The December debate stage will feature the smallest — and whitest — slate of candidates in the cycle thus far.
While the Democratic field of presidential candidates has been the most diverse ever, the party’s sixth debate will include just one person of color. Of the seven people who made the stage, Andrew Yang, an Asian American entrepreneur, is the only candidate of color who has hit the polling and donor thresholds required to participate in the debate.
As a result, the make-up of Thursday’s debate stage marks a stark contrast with those of previous debates. It’s the result of a couple different factors: Since November, Sen. Kamala Harris has dropped out of the race, and candidates including Sen. Cory Booker and former Housing and Urban Development Secretary Julián Castro have struggled to hit the polling numbers needed to qualify.
Of course, it’s worth noting that a candidate’s identity is not indicative of the types of proposals they’ll enact and support — and every member of the Democratic field has made efforts to reach out to voters of different backgrounds. Still, it’s striking that in a party in which 40 percent of voters are people of color, the debate stage won’t be nearly as representative.
In past debates, the range of representation onstage played a noticeable role in how candidates spoke about different policy areas and personal experiences. In June, Sen. Kamala Harris confronted former Vice President Joe Biden about his work alongside segregationists in the Senate and his opposition to busing, citing her own experience in the process. In November, Sen. Cory Booker spoke directly about how black voters have felt neglected by the party in the past.
Their voices will be missing from the stage on Thursday, though some are optimistic that candidates will continue to address the breadth of interests embodied by Democratic voters.
“With a less diverse stage we should still expect the candidates to continue to speak to the diverse … experiences of Americans,” says Glynda Carr, the president of Higher Heights, an organization dedicated to electing more women of color. “But let’s see.”
Experts see bias in the primary schedule and media coverage
Political science experts tell Vox that part of the reason the upper tiers of the field — and therefore, the debate stage — are so white is the prominent role that Iowa and New Hampshire play in the Democratic primary, both as the first states to cast their votes and as places that drive national sentiment and polling.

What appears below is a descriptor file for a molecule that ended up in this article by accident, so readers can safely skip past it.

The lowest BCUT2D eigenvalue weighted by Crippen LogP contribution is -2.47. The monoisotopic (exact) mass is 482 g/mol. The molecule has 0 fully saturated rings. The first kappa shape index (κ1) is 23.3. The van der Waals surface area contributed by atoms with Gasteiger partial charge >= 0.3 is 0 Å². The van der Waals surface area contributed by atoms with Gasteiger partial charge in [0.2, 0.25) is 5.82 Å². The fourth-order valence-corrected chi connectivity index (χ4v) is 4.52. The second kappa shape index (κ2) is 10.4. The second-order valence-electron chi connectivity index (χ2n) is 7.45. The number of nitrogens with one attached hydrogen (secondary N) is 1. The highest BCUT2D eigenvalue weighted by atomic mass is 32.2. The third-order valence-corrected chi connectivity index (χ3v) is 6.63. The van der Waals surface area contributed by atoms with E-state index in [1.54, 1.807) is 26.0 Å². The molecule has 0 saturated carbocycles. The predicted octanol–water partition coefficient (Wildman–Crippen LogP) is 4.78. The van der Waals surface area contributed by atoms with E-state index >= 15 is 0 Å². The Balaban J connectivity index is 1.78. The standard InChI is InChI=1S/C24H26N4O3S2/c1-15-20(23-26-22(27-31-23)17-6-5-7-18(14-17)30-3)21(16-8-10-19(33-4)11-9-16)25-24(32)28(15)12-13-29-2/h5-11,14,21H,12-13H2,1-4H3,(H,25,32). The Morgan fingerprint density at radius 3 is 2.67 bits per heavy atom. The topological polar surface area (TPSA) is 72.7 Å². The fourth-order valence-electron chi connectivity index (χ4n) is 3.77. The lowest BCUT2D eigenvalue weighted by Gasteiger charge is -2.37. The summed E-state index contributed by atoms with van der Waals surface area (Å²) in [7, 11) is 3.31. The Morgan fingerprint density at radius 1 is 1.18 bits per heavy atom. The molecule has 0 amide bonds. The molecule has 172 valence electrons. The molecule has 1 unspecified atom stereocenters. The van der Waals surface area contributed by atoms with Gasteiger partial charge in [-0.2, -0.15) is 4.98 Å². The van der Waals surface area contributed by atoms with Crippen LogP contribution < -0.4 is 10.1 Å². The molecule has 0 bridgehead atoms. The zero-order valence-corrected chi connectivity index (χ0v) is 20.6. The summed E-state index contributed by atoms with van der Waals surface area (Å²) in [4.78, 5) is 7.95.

“Quite apart from the debate rules and how they’ve winnowed down the field, this reduction in diversity is also a function that Iowa and New Hampshire are at the top of the nomination calendar,” University of California Riverside political science professor Karthick Ramakrishnan tells Vox.
As President Barack Obama’s victory indicated, candidates of color have been able to win in Iowa, which like New Hampshire is more than 90 percent white, but many still face coded questions of electability in a way that white candidates do not. What’s more, their performances in places like Iowa can then affect voter perceptions about viability at a national level.
“That the field has winnowed to exclude most nonwhite candidates is unsurprising given the talk around electability,” Howard University political science professor Niambi Carter tells Vox. The focus on the ability for a candidate to beat President Donald Trump has been central for many voters including some voters of color, who’ve predominately backed candidates including Vice President Joe Biden and Sen. Bernie Sanders, according to a December Morning Consult poll.
American University sociology professor Ernesto Castaneda pointed also to differences in media coverage that may give candidates of color less credit for their achievements compared to white candidates. “For example, despite Julian Castro’s stellar educational credential and government experience, he has not been taken or presented as an equal contender in national TV coverage,” he said.
Candidates on Thursday need to demonstrate that they can represent a diverse Democratic electorate
The remaining candidates on Thursday’s debate stage are there because they’ve done well in both polling and donations across the early states, and nationally. Some including Biden and Sanders have built up support from a wider coalition including African American, Latino and Asian American voters, while others like South Bend, Indiana, Mayor Pete Buttigieg have struggled to do so.
The debate on Thursday will be an opportunity for candidates to further demonstrate that they can represent a Democratic electorate that’s far more diverse than the debate stage itself. Ramakrishnan also emphasizes that the Democratic candidate will need to turn out base voters in the general election, many of whom are young and people of color — and having a nearly all-white debate stage might not help.
“You’re not losing white voters by having a diverse debate stage, you might lose minority voters by not having a diverse debate stage,” he says.